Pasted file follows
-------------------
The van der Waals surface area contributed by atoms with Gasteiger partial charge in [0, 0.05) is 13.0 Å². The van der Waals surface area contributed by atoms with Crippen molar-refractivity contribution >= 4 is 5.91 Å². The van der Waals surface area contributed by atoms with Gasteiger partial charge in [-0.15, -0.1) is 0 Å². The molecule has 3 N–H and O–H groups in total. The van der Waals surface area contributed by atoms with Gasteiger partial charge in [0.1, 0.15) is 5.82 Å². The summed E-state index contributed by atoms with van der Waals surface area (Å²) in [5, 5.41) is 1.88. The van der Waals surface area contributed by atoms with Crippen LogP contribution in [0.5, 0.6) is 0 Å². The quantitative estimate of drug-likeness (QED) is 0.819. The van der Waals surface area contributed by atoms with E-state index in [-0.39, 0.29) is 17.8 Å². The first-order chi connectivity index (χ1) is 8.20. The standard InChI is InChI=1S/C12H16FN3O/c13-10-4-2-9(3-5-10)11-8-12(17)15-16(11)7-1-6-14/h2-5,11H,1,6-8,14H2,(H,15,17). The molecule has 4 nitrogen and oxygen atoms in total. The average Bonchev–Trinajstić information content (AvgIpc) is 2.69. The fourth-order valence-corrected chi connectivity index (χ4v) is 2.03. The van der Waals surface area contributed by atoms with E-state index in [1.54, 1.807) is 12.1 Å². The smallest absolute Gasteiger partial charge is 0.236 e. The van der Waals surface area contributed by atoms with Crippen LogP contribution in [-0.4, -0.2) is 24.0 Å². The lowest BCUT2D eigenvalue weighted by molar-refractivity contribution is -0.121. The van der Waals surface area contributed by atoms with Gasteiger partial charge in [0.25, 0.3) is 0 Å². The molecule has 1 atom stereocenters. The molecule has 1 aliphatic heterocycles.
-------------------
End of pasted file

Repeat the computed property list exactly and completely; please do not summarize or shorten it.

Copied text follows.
The van der Waals surface area contributed by atoms with Gasteiger partial charge in [0, 0.05) is 13.0 Å². The van der Waals surface area contributed by atoms with Crippen molar-refractivity contribution >= 4 is 5.91 Å². The van der Waals surface area contributed by atoms with Gasteiger partial charge in [-0.15, -0.1) is 0 Å². The molecule has 3 N–H and O–H groups in total. The van der Waals surface area contributed by atoms with Gasteiger partial charge in [0.1, 0.15) is 5.82 Å². The summed E-state index contributed by atoms with van der Waals surface area (Å²) in [5, 5.41) is 1.88. The van der Waals surface area contributed by atoms with Crippen LogP contribution in [0.5, 0.6) is 0 Å². The quantitative estimate of drug-likeness (QED) is 0.819. The van der Waals surface area contributed by atoms with E-state index in [-0.39, 0.29) is 17.8 Å². The first-order chi connectivity index (χ1) is 8.20. The standard InChI is InChI=1S/C12H16FN3O/c13-10-4-2-9(3-5-10)11-8-12(17)15-16(11)7-1-6-14/h2-5,11H,1,6-8,14H2,(H,15,17). The molecule has 4 nitrogen and oxygen atoms in total. The average Bonchev–Trinajstić information content (AvgIpc) is 2.69. The fourth-order valence-corrected chi connectivity index (χ4v) is 2.03. The van der Waals surface area contributed by atoms with E-state index in [1.54, 1.807) is 12.1 Å². The smallest absolute Gasteiger partial charge is 0.236 e. The van der Waals surface area contributed by atoms with Crippen LogP contribution in [-0.4, -0.2) is 24.0 Å². The lowest BCUT2D eigenvalue weighted by molar-refractivity contribution is -0.121. The van der Waals surface area contributed by atoms with Gasteiger partial charge in [0.25, 0.3) is 0 Å². The molecule has 1 atom stereocenters. The molecule has 1 aliphatic heterocycles.